According to who? If the link is so clear, then probable cause should be easy to establish. Special courts for private hearings were created by the 1978 Foreign Intelligence Surveillance Act. Even those secret tribunals are considered too restrictive by Bush. The ultimate criterion for who gets spied on is Bush’s personal judgment, which has already given us the Iraqi quagmire, record deficits, and demonstrated his regard for true homeland security matters by his administration’s “response” to Hurricane Katrina.

“The American people expect me to do everything in my power under our laws and Constitution to protect them and their civil liberties,” Bush said in his weekly radio address. Since he invoked the Constitution himself, let’s see what it says on the matter, specifically the Fourth Amendment: The right of the people to be secure in their persons, houses, papers, and effects, against unreasonable searches and seizures, shall not be violated, and no warrants shall issue but upon probable cause, supported by oath or affirmation, and particularly describing the place to be searched, and the persons or things to be seized. Bush has yet to give a categorical explanation of how his recently exposed actions fit in here.

Caught with his hand in your cookie jar, Bush took the usual refuge of scoundrels and blamed the messenger. The recent New York Times article that exposed him “puts our citizens at risk,” he said, because “our enemies have learned information they should not have.” No methods have been revealed, and no agents’ covers have been blown. (Insert your personal Valerie Plame comment here.) Not just laws, but our most cherished Constitutional values are being flaunted at the highest levels of government. The American people who (barely) elected Bush have a right to know that the protections we have been told to assume since birth only extend as far as a spoiled kid with a messianic complex says they do.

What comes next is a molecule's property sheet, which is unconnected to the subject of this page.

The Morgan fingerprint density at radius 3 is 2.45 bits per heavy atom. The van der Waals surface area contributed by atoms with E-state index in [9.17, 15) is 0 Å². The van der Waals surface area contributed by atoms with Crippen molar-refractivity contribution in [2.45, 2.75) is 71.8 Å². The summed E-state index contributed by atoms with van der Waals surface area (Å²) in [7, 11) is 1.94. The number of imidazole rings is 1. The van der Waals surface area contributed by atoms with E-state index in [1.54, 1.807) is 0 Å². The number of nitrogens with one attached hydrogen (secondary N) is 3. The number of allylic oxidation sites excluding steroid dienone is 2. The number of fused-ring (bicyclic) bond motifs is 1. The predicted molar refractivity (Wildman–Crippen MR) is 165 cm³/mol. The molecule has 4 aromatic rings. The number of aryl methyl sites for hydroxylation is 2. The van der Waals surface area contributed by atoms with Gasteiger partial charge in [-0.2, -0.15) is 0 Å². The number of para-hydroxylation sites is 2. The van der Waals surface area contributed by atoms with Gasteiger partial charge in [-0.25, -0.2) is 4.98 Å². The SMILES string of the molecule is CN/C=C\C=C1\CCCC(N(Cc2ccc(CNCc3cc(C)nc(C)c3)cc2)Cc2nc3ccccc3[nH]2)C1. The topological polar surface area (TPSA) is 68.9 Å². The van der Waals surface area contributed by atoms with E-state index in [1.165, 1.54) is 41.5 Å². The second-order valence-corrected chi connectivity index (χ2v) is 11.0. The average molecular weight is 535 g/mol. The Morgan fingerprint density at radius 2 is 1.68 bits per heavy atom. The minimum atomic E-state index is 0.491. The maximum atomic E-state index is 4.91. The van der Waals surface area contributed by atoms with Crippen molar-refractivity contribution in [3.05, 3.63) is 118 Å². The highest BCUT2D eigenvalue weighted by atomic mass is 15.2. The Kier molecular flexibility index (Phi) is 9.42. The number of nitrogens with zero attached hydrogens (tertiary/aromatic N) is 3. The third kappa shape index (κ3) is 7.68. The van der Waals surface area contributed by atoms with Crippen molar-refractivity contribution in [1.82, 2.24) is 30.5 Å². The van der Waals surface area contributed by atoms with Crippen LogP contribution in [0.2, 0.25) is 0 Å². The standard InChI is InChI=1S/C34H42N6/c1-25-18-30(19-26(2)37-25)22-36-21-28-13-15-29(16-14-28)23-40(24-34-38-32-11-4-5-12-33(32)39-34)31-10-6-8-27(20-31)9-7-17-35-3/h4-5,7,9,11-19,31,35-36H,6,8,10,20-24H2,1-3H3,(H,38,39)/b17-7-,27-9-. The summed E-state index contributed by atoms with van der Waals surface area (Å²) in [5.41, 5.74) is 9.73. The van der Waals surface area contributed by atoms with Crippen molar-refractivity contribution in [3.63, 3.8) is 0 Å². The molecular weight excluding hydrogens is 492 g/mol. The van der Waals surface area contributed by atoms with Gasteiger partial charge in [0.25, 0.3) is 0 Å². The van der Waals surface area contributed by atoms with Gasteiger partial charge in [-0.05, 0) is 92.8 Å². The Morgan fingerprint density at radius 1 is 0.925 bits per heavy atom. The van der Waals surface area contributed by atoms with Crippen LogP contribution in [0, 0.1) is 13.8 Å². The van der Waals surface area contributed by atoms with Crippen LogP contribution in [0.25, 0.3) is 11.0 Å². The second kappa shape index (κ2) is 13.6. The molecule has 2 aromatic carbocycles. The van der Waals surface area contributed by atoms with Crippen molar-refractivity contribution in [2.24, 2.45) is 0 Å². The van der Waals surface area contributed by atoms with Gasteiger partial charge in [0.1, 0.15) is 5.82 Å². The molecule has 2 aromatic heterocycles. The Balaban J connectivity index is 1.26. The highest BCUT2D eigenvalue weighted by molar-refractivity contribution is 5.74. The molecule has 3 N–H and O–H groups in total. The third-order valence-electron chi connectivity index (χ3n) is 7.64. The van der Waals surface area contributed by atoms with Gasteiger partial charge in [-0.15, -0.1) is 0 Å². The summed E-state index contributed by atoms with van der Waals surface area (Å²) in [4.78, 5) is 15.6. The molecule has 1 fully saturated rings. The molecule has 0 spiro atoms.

Look at the example we’re setting for Iraq in the way of democracy. We have secret prisons, where people who may (or may not) be terrorists are tortured by our agents. (Bush’s best defense there is to say at least we’ve kept the deficit down by using existing Iraqi prisons.) We plant and pay for stories in the Iraqi press to make the situation on the ground look better than it is. Given some of the existing characteristics of the Iraqi population, how long will it be before Saddam v 2.0 takes over, using our actions as a template for “democracy?” (See this blog’s entry for December 11, titled “What We’re Fighting For.”) The updated Saddam might well be associated with terrorists. Given the religious demographics, he could be assumed to be willing to partner with Iran. We’ll be a lot safer then.

Bill Clinton was impeached for lying under oath about personal matters. He shouldn’t have done it, and may have deserved his impeachment solely for his hubris and disregard of the country’s business by refusing to come clean. On January 20, 2005, George W. Bush raised his right hand and swore an oath in front of millions of people to “preserve, protect, and defend the Constitution of the United States.” Hell of a job he’s doing.

Sunday, December 11, 2005

Just Desserts

Natalee Holloway made the cover of the National Enquirer the last two weeks in a row. Once was to report a phone call her parents allegedly received from her; the other was about evidence the Aruban government was covering up.

Is there a lower form of life in America today (other than any visiting Saudi princes) than the employees of supermarket tabloids? We could discuss the merits of those who buy these rags (if they have any), but saying these rodents are just giving the public what it wants is like excusing FEMA for butchering the Katrina emergency by saying other people made mistakes, too. (Not that the Bush Administration hasn’t tried.)

Haven’t the Holloways suffered enough? They aren’t the first to be subjected to this treatment, but it seems more severe for a couple of reasons. The most obvious is that Natalee is presumably dead. As a parent, my greatest fear, and one never far from my mind, is that something terrible will happen to my daughter. She’s fourteen; I’m almost fifty, and I suspect my parents still feel that way.